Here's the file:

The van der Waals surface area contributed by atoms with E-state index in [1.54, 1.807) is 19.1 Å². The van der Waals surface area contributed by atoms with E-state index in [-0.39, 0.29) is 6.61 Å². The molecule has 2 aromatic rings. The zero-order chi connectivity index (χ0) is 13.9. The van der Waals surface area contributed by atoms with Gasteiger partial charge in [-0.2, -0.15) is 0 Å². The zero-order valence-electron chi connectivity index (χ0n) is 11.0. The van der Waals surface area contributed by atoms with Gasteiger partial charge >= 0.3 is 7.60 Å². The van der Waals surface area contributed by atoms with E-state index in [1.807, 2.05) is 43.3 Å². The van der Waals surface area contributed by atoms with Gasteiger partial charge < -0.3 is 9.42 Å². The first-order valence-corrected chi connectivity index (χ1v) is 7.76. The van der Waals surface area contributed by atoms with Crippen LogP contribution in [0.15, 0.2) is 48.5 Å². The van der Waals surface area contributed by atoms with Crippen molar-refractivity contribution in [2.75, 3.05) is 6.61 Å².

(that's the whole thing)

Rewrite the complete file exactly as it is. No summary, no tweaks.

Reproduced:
The van der Waals surface area contributed by atoms with E-state index in [1.54, 1.807) is 19.1 Å². The van der Waals surface area contributed by atoms with E-state index in [-0.39, 0.29) is 6.61 Å². The molecule has 2 aromatic rings. The zero-order chi connectivity index (χ0) is 13.9. The van der Waals surface area contributed by atoms with Gasteiger partial charge in [-0.2, -0.15) is 0 Å². The zero-order valence-electron chi connectivity index (χ0n) is 11.0. The van der Waals surface area contributed by atoms with Gasteiger partial charge >= 0.3 is 7.60 Å². The van der Waals surface area contributed by atoms with E-state index in [1.807, 2.05) is 43.3 Å². The van der Waals surface area contributed by atoms with Gasteiger partial charge < -0.3 is 9.42 Å². The first-order valence-corrected chi connectivity index (χ1v) is 7.76. The van der Waals surface area contributed by atoms with Crippen LogP contribution in [0.15, 0.2) is 48.5 Å². The van der Waals surface area contributed by atoms with Crippen molar-refractivity contribution in [2.75, 3.05) is 6.61 Å².